April 7, 1869: Message Regarding Virginia Constitution
To the Senate and House of Representatives:
While I am aware that the time in which Congress proposes now to remain in session is very brief, and that it is its desire, as far as is consistent with the public interest, to avoid entering upon the general business of legislation, there is one subject which concerns so deeply the welfare of the country that I deem it my duty to bring it before you.
I have no doubt that you will concur with me in the opinion that it is desirable to restore the States which were engaged in the rebellion to their proper relations to the Government and the country at as early a period as the people of those States shall be found willing to become peaceful and orderly communities and to adopt and maintain such constitutions and laws as will effectually secure the civil and political rights of all persons within their borders. The authority of the United States, which has been vindicated and established by its military power, must undoubtedly be asserted for the absolute protection of all its citizens in the full enjoyment of the freedom and security which is the object of a republican government; but whenever the people of a rebellious State are ready to enter in good faith upon the accomplishment of this object, in entire conformity with the constitutional authority of Congress, it is certainly desirable that all causes of irritation should be removed as promptly as possible, that a more perfect union may be established and the country be restored to peace and prosperity.
The convention of the people of Virginia which met in Richmond on Tuesday, December 3, 1867, framed a constitution for that State, which was adopted by the convention on the 17th of April, 1868, and I desire respectfully to call the attention of Congress to the propriety of providing by law for the holding of an election in that State at some time during the months of May and June next, under the direction of the military commander of that district, at which the question of the adoption of that constitution shall be submitted to the citizens of the State; and if this should seem desirable, I would recommend that a separate vote be taken upon such parts as may be thought expedient, and that at the same time and under the same authority there shall be an election for the officers provided under such constitution, and that the constitution, or such parts thereof as shall have been adopted by the people, be submitted to Congress on the first Monday of December next for its consideration, so that if the same is then approved the necessary steps will have been taken for the restoration of the State of Virginia to its proper relations to the Union. I am led to make this recommendation from the confident hope and belief that the people of that State are now ready to cooperate with the National Government in bringing it again into such relations to the Union as it ought as soon as possible to establish and maintain, and to give to all its people those equal rights under the law which were asserted in the Declaration of Independence in the words of one of the most illustrious of its sons.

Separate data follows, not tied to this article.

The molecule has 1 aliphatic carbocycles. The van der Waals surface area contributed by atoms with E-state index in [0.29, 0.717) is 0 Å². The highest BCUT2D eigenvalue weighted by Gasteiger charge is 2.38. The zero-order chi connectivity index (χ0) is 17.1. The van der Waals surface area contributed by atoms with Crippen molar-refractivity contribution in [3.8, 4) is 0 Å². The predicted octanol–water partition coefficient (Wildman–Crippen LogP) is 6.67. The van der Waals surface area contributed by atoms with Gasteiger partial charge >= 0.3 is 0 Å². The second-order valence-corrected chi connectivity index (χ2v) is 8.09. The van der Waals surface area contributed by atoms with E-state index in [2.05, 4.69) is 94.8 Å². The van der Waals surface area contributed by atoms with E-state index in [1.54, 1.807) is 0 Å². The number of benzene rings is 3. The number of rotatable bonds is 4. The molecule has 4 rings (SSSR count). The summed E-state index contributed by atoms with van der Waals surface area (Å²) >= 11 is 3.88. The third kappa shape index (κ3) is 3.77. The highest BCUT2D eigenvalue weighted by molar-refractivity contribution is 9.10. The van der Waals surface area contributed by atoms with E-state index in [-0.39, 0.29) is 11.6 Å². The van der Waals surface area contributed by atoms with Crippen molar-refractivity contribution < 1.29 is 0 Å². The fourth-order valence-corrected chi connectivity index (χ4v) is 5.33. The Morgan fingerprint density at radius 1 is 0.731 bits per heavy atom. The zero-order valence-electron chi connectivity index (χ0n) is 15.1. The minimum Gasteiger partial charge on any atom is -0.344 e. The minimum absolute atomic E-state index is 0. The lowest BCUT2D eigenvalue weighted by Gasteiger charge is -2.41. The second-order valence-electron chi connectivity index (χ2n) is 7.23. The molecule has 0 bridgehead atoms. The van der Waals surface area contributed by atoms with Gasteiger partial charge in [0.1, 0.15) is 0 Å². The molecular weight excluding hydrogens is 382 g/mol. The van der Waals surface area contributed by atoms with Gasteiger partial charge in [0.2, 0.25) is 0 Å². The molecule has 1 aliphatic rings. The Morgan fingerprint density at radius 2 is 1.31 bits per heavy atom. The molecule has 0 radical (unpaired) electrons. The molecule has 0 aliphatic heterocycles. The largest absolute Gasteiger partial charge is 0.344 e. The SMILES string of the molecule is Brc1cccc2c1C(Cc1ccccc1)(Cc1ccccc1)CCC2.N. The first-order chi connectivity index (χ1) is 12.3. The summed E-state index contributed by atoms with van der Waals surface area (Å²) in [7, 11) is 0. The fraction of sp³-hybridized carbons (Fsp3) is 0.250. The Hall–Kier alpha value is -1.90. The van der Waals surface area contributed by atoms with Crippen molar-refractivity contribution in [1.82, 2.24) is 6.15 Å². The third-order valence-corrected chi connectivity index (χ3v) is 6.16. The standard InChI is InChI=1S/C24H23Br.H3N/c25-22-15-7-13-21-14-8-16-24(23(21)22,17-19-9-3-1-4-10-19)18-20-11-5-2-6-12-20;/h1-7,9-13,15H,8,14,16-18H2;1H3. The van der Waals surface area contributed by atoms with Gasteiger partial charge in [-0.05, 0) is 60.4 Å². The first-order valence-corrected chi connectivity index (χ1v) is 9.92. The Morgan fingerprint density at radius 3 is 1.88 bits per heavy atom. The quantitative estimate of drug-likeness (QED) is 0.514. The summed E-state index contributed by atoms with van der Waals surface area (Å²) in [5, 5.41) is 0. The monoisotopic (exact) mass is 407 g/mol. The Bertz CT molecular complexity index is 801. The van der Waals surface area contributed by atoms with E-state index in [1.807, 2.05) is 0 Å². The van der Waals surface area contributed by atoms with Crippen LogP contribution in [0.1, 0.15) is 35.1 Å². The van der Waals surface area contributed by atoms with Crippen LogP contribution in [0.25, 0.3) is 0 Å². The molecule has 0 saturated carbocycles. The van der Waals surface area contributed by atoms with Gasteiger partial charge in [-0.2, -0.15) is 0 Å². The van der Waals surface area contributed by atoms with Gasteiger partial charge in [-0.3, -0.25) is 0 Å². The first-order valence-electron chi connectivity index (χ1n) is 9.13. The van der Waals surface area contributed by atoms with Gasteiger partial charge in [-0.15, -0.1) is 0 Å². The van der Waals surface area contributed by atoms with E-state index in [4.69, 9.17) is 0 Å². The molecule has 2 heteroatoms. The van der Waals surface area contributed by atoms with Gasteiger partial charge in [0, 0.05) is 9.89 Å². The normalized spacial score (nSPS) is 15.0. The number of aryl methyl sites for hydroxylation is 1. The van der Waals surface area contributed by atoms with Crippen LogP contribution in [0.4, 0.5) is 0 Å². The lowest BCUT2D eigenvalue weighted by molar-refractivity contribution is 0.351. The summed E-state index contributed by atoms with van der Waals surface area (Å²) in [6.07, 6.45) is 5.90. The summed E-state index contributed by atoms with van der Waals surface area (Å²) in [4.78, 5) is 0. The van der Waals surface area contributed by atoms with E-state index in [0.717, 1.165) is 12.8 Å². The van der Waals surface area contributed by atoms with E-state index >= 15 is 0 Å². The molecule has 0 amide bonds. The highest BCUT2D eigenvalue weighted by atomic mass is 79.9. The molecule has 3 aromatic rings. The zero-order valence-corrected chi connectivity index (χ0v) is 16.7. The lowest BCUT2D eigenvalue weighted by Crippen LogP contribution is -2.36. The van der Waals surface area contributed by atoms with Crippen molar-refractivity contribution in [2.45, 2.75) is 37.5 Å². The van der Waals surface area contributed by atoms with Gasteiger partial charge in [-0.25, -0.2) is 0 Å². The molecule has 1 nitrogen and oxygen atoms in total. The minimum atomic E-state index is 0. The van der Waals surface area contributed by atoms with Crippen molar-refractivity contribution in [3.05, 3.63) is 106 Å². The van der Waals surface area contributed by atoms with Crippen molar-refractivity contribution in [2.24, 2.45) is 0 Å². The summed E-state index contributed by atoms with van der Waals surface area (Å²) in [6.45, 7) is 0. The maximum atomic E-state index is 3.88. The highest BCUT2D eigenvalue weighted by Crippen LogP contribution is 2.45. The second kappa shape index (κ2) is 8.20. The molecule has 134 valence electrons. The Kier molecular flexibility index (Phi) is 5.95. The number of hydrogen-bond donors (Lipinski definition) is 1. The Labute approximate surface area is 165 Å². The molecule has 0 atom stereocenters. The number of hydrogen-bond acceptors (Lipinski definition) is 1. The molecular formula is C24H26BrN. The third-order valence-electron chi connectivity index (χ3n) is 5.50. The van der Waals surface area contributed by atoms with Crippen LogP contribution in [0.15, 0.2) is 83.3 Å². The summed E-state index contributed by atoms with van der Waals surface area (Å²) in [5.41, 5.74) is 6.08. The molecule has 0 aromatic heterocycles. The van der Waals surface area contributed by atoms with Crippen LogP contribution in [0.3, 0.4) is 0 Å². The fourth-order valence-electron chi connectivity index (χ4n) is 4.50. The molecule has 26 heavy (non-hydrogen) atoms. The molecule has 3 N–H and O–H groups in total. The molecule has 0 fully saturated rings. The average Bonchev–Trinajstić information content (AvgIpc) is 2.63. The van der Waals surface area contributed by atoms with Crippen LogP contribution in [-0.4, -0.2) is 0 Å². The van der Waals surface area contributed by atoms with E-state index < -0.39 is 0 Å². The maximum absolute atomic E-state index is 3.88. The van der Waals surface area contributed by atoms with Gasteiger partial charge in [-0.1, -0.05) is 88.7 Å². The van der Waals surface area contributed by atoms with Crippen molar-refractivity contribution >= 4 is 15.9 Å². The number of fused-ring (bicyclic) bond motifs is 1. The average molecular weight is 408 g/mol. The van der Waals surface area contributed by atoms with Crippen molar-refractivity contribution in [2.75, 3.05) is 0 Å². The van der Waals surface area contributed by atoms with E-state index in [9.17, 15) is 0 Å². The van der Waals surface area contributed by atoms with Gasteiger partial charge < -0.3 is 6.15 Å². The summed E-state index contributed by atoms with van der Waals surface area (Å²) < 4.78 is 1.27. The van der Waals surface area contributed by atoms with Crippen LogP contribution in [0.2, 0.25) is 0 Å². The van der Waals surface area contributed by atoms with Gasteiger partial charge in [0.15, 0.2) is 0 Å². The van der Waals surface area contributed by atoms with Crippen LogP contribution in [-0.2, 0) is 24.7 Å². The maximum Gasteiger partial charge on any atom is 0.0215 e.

I desire also to ask the consideration of Congress to the question whether there is not just ground for believing that the constitution framed by a convention of the people of Mississippi for that State, and once rejected, might not be again submitted to the people of that State in like manner, and with the probability of the same result.